My watch list  

Locked-In syndrome

Locked-In syndrome
Classification & external resources
Locked-In syndrome can be caused by stroke at the level of the basilar artery denying blood to the pons, among other causes.)
ICD-10 G46.3
ICD-9 344.81
MeSH D011782

Locked-In syndrome is a condition in which a patient is aware and awake, but cannot move or communicate due to complete paralysis of nearly all voluntary muscles in the body. It is the result of a brain stem lesion in which the ventral part of the pons is damaged. The condition has been described as "the closest thing to being buried alive".[1]

Locked-in syndrome is also known as Cerebromedullospinal Disconnection,[2] De-Efferented State, Pseudocoma,[3] and ventral pontine syndrome.

The phrase "Locked-In syndrome" was created by Plum and Posner in 1966.[4][5]



Locked-in syndrome results in quadriplegia and inability to speak in otherwise cognitively-intact individuals. Those with locked-in syndrome may be able to communicate with others by coding messages by blinking or moving their eyes, which are often not affected by the paralysis.

Patients who have locked-in syndrome are conscious and aware with no loss of cognitive function. They retain proprioception and sensation throughout their body. Some patients may have the ability to move certain facial muscles, most often some or all of the extraocular eye muscles.


Unlike persistent vegetative state, in which the upper portions of the brain are damaged and the lower portions are spared, locked-in syndrome is caused by damage to specific portions of the lower brain and brainstem with no damage to the upper brain.

Possible causes of locked-in syndrome include:

  • Traumatic brain injury
  • Diseases of the circulatory system
  • Medication overdose
  • Damage to nerve cells, particularly destruction of the myelin sheath, caused by disease (e.g. central pontine myelinolysis secondary to rapid correction of hyponatremia).
  • A stroke or brain hemorrhage


There is no standard treatment for Locked-In syndrome, nor is there a cure. Stimulation of muscle reflexes with electrodes (Neuromuscular stimulation) has been known to help patients regain some muscle function. Other courses of treatment are often symptomatic.[6]

New direct brain interface mechanisms may provide future remedies.[7]


It is extremely rare for any significant motor function to return. The majority of locked-in syndrome patients do not regain motor control, but devices are available to help patients communicate.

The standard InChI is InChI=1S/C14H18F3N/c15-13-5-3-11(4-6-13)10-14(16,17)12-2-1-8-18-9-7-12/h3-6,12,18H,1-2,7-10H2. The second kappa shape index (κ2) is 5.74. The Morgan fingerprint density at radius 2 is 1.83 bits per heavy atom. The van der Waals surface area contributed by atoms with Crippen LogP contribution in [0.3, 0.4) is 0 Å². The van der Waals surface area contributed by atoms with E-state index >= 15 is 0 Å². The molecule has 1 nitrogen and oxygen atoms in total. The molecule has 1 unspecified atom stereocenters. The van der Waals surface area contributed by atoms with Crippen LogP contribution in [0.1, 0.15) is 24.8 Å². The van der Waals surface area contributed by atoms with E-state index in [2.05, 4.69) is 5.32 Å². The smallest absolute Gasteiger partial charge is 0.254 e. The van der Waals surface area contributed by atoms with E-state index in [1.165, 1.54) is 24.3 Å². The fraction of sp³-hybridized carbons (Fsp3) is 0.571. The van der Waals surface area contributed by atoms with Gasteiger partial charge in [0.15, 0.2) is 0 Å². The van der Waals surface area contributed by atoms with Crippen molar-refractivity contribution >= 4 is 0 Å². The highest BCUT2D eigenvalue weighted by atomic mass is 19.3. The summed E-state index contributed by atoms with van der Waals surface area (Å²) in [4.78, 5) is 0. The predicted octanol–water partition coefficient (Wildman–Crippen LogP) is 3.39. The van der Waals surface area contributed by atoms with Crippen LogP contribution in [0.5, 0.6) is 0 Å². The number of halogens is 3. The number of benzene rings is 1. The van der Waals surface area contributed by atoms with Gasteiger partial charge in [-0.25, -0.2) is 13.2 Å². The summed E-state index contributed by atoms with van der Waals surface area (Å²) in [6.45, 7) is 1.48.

Assistive technology


  • Dasher

Notable case

Parisian journalist Jean-Dominique Bauby had a stroke in 1995, and when he awoke 20 days later he found that his body had stopped working: he could only control his left eyelid. By blinking his eye he dictated a letter at a time and in this way he wrote The Diving Bell and the Butterfly.[8]

Cultural references

  • (1844) In Dumas's The Count of Monte Cristo, Monsieur Noirtier de Villeforte becomes locked-in after suffering a stroke.
  • (1989) The Metallica music video for the single "One" features a young soldier who is fully conscious but cannot move his body at all or communicate. It is edited from the 1971 film adaptation of Johnny Got His Gun, which the band bought outright so that they could produce the video.
  • (2001) Bernard Werber - L'ultime Secret (The Ultimate Secret): one side of two parallel stories is about broken life of a modest bank clerk in Nice, Jean-Louis Martin, victim of a car accident to Locked-In Syndrome ("Immured alive", whose brain continues to function, the rest of the nerve system being paralysed) (list of works)
  • (2003) In the first of Mark Billingham's novels featuring London detective Tom Thorne, Sleepyhead, a murderer is able to induce locked-in syndrome by manipulating cranial pressure points.
  • (2003) German electronic-industrial band SITD, on their album Stronghold, released a song entitled "Locked In Syndrom," discussing the condition and its effects.
  • (2004) In the first episode of CSI: NY, the only witness to a series of murders is a woman with locked-in syndrome.
  • (2006) In the episode "His Story III" of Scrubs, a patient with locked-in syndrome is featured.
  • (2007) In episode #315 "The Little Things You Do Together" of Desperate Housewives, Gloria Hodge suffers a massive stroke that leaves her paralyzed and unable to speak but otherwise cognitively aware.


  1. ^ "Scientists seek to help 'locked-in' man speak", CNN, 14 December 2007
  2. ^ Nordgren RE, Markesbery WR, Fukuda K, Reeves AG (1971). "Seven cases of cerebromedullospinal disconnection: the "locked-in" syndrome". Neurology 21 (11): 1140–8. PMID 5166219.
  3. ^ Flügel KA, Fuchs HH, Druschky KF (1977). "[The "locked-in" syndrome: pseudocoma in thrombosis of the basilar artery (author's transl)]" (in German). Dtsch. Med. Wochenschr. 102 (13): 465–70. PMID 844425.
  4. ^ eMedicine - Stroke Motor Impairment : Article by Adam B Agranoff, MD. Retrieved on 2007-11-29.
  5. ^ Plum F. and Posner J.B. 1966. The diagnosis of stupor and coma. F.A. Davis Co. Philadelphia, Pennsylvania, USA. 197 pp.
  6. ^ lockedinsyndrome at NINDS
  7. ^ Parker, I., "Reading Minds," The New Yorker, January 20, 2003, 52-63
  8. ^ The Diving Bell And The Butterfly. Retrieved on 2007-11-29.

This article is licensed under the GNU Free Documentation License. It uses material from the Wikipedia article "Locked-In_syndrome". A list of authors is available in Wikipedia.
Your browser is not current. Microsoft Internet Explorer 6.0 does not support some functions on Chemie.DE